You may have heard that your child “has to want help” in order to get better. Chances are they do want help getting better, but we may not be hearing them because we don’t know what to listen for.
If your loved one expresses even a little willingness to start getting help — whether it’s attending an AA or NA meeting, or getting a treatment consultation — it can be all the invitation you need to begin the conversation.
While the hope is that your child will readily and quickly agree to treatment, don’t despair if they first say no or need more time to think about it. There will be opportunities to raise the subject again. Managing your expectations around them engaging with, and staying in, treatment are a part of good self-care.
So, how does a willingness to get help sound? It usually comes in the form of “change talk.” Change talk is any time your child voices a concern over the way things are, or expresses a desire to improve their life in some way. Do any of these sound familiar?
When a loved one expresses change talk, help them connect the dots. Gently explain how their substance use is related to their current worries and their hopes for a better future.
The following sample dialogue demonstrates what this might sound like.
Note how the parent or caregiver is working really hard to remain open-minded and invite dialogue rather than dismissing or criticizing. Some techniques to help you have similar success include:
Some parents choose to use incentives or leverage to get their teen or young adult into treatment. An incentive ties treatment to something their child wants. For example, “If you complete treatment and remain sober, we’ll help you with a deposit for a space of your own.”
Leverage usually involves taking something of value away. For example, “If you don’t get help, we won’t cover any more of your expenses like tuition or rent.” Choose how to use leverage carefully. Depending on what is at stake, it could cause them to react defiantly, making the situation worse.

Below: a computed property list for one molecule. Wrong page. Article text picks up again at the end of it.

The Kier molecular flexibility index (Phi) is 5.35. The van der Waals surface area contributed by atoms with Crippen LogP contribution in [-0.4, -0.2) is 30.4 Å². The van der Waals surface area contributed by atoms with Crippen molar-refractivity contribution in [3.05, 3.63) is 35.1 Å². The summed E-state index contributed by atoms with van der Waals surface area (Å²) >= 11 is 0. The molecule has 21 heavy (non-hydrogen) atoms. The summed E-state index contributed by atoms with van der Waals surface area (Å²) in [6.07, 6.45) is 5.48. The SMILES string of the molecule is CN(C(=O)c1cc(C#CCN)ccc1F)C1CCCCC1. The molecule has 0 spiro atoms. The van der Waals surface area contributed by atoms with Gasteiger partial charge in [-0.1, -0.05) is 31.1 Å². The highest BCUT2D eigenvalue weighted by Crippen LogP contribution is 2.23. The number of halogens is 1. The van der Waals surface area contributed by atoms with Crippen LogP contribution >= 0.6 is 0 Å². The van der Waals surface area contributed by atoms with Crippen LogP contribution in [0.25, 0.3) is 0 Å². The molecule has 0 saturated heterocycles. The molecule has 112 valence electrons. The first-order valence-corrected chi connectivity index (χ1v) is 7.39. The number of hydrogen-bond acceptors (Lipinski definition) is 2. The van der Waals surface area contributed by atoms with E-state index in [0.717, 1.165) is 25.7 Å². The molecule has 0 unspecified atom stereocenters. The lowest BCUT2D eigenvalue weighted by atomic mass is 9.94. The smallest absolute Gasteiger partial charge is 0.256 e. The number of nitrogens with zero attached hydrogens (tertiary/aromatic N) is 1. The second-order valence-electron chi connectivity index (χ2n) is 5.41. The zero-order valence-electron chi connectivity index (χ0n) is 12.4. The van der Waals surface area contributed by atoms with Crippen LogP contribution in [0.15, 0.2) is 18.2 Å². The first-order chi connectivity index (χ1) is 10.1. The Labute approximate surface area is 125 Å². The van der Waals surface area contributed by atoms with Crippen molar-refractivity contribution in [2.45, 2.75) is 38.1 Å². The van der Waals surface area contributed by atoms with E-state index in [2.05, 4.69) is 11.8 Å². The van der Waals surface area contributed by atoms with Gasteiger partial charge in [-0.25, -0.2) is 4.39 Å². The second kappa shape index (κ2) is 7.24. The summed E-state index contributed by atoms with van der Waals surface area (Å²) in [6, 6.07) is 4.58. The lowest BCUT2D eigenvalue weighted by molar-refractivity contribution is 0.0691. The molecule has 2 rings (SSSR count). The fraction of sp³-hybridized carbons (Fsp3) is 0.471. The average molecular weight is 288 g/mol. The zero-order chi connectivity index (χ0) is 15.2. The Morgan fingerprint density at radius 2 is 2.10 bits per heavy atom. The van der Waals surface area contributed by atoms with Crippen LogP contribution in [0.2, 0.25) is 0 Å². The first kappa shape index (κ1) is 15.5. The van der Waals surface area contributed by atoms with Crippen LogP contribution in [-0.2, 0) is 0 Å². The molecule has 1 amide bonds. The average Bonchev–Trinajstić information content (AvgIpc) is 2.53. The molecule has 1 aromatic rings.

It helps to present any leverage in a loving way. Give your child a week or two to think about it before going through with whatever you’ve decided. For example:
If your son or daughter is using drugs or alcohol, but doesn’t want to get formal treatment, what do you do?
Intervening — that is, stepping in and speaking up — is a vital first step in taking action to address your child’s substance use. But pop culture has popularized the notion of “an intervention.” This is a scenario in which family and friends confront a loved one with the impact of their substance use, usually followed by an ultimatum: go to treatment or else.
The success rate of this style of intervening is lower than using other evidence-based approaches like Community Reinforcement and Family Training (CRAFT). Claims to the contrary are generally limited to getting someone into treatment, with no measures related to the successful completion of treatment.
If there is a danger to self or others as defined by the courts, civil commitment laws can be invoked to mandate treatment. In the U.S., 38 states have laws that permit civil commitment to inpatient or outpatient substance-abuse treatment programs. An additional eight states have a form of involuntary treatment, such as emergency hospitalization due to substance-related concerns. The commitment process varies from state to state, so it’s important to look into what specifically is required for mandated treatment.